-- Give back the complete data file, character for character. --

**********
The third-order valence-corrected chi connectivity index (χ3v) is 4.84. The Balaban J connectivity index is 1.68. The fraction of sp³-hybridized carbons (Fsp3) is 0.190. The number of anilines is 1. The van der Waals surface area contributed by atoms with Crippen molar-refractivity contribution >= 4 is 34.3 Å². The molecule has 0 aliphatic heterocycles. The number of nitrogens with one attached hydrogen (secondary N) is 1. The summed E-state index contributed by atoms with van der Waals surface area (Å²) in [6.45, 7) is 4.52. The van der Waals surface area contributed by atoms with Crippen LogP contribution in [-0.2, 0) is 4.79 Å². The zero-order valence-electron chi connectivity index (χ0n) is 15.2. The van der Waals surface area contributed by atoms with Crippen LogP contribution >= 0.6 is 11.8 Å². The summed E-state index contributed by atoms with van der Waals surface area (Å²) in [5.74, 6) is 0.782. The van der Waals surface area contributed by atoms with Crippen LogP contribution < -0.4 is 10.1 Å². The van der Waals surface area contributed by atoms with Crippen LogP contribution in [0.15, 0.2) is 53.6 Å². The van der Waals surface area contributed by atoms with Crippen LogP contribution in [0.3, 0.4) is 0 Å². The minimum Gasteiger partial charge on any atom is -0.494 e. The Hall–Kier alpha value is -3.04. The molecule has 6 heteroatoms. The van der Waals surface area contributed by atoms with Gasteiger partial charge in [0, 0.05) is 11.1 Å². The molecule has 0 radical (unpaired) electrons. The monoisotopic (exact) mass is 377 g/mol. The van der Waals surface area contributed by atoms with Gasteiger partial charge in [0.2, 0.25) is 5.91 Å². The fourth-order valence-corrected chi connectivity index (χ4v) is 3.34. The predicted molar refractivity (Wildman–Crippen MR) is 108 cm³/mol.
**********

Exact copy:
The third-order valence-corrected chi connectivity index (χ3v) is 4.84. The Balaban J connectivity index is 1.68. The fraction of sp³-hybridized carbons (Fsp3) is 0.190. The number of anilines is 1. The van der Waals surface area contributed by atoms with Crippen molar-refractivity contribution >= 4 is 34.3 Å². The molecule has 0 aliphatic heterocycles. The number of nitrogens with one attached hydrogen (secondary N) is 1. The summed E-state index contributed by atoms with van der Waals surface area (Å²) in [6.45, 7) is 4.52. The van der Waals surface area contributed by atoms with Crippen LogP contribution in [-0.2, 0) is 4.79 Å². The zero-order valence-electron chi connectivity index (χ0n) is 15.2. The van der Waals surface area contributed by atoms with Crippen LogP contribution >= 0.6 is 11.8 Å². The summed E-state index contributed by atoms with van der Waals surface area (Å²) in [5.74, 6) is 0.782. The van der Waals surface area contributed by atoms with Crippen LogP contribution < -0.4 is 10.1 Å². The van der Waals surface area contributed by atoms with Crippen LogP contribution in [0.15, 0.2) is 53.6 Å². The van der Waals surface area contributed by atoms with Crippen LogP contribution in [0.3, 0.4) is 0 Å². The minimum Gasteiger partial charge on any atom is -0.494 e. The Hall–Kier alpha value is -3.04. The molecule has 6 heteroatoms. The van der Waals surface area contributed by atoms with Gasteiger partial charge in [0, 0.05) is 11.1 Å². The molecule has 0 radical (unpaired) electrons. The monoisotopic (exact) mass is 377 g/mol. The van der Waals surface area contributed by atoms with Gasteiger partial charge in [0.2, 0.25) is 5.91 Å². The fourth-order valence-corrected chi connectivity index (χ4v) is 3.34. The predicted molar refractivity (Wildman–Crippen MR) is 108 cm³/mol.